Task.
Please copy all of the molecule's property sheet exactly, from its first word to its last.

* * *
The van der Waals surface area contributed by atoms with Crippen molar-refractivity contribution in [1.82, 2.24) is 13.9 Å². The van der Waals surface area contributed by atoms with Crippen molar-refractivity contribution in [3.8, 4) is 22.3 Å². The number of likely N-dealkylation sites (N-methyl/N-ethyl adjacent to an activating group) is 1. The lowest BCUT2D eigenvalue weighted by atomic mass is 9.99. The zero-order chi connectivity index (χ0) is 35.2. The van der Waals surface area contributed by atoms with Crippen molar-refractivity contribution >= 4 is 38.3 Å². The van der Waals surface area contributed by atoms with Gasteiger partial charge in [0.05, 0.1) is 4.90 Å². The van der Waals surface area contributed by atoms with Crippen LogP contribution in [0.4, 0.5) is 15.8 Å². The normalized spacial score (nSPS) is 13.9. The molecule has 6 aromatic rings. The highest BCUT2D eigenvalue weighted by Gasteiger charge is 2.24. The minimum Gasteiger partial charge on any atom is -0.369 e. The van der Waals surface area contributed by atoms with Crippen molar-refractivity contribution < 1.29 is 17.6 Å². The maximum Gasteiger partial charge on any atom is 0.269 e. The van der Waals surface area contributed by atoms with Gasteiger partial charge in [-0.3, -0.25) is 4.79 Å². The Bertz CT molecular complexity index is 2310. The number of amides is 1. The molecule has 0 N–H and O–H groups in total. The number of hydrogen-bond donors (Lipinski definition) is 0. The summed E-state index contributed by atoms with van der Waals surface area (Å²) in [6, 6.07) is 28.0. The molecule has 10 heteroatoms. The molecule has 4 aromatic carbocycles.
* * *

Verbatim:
The van der Waals surface area contributed by atoms with Crippen molar-refractivity contribution in [1.82, 2.24) is 13.9 Å². The van der Waals surface area contributed by atoms with Crippen molar-refractivity contribution in [3.8, 4) is 22.3 Å². The number of likely N-dealkylation sites (N-methyl/N-ethyl adjacent to an activating group) is 1. The lowest BCUT2D eigenvalue weighted by atomic mass is 9.99. The zero-order chi connectivity index (χ0) is 35.2. The van der Waals surface area contributed by atoms with Crippen molar-refractivity contribution >= 4 is 38.3 Å². The van der Waals surface area contributed by atoms with Gasteiger partial charge in [0.05, 0.1) is 4.90 Å². The van der Waals surface area contributed by atoms with Crippen LogP contribution in [0.4, 0.5) is 15.8 Å². The normalized spacial score (nSPS) is 13.9. The molecule has 6 aromatic rings. The highest BCUT2D eigenvalue weighted by Gasteiger charge is 2.24. The minimum Gasteiger partial charge on any atom is -0.369 e. The van der Waals surface area contributed by atoms with Crippen molar-refractivity contribution < 1.29 is 17.6 Å². The maximum Gasteiger partial charge on any atom is 0.269 e. The van der Waals surface area contributed by atoms with Gasteiger partial charge in [-0.3, -0.25) is 4.79 Å². The Bertz CT molecular complexity index is 2310. The number of amides is 1. The molecule has 0 N–H and O–H groups in total. The number of hydrogen-bond donors (Lipinski definition) is 0. The summed E-state index contributed by atoms with van der Waals surface area (Å²) in [6, 6.07) is 28.0. The molecule has 10 heteroatoms. The molecule has 4 aromatic carbocycles.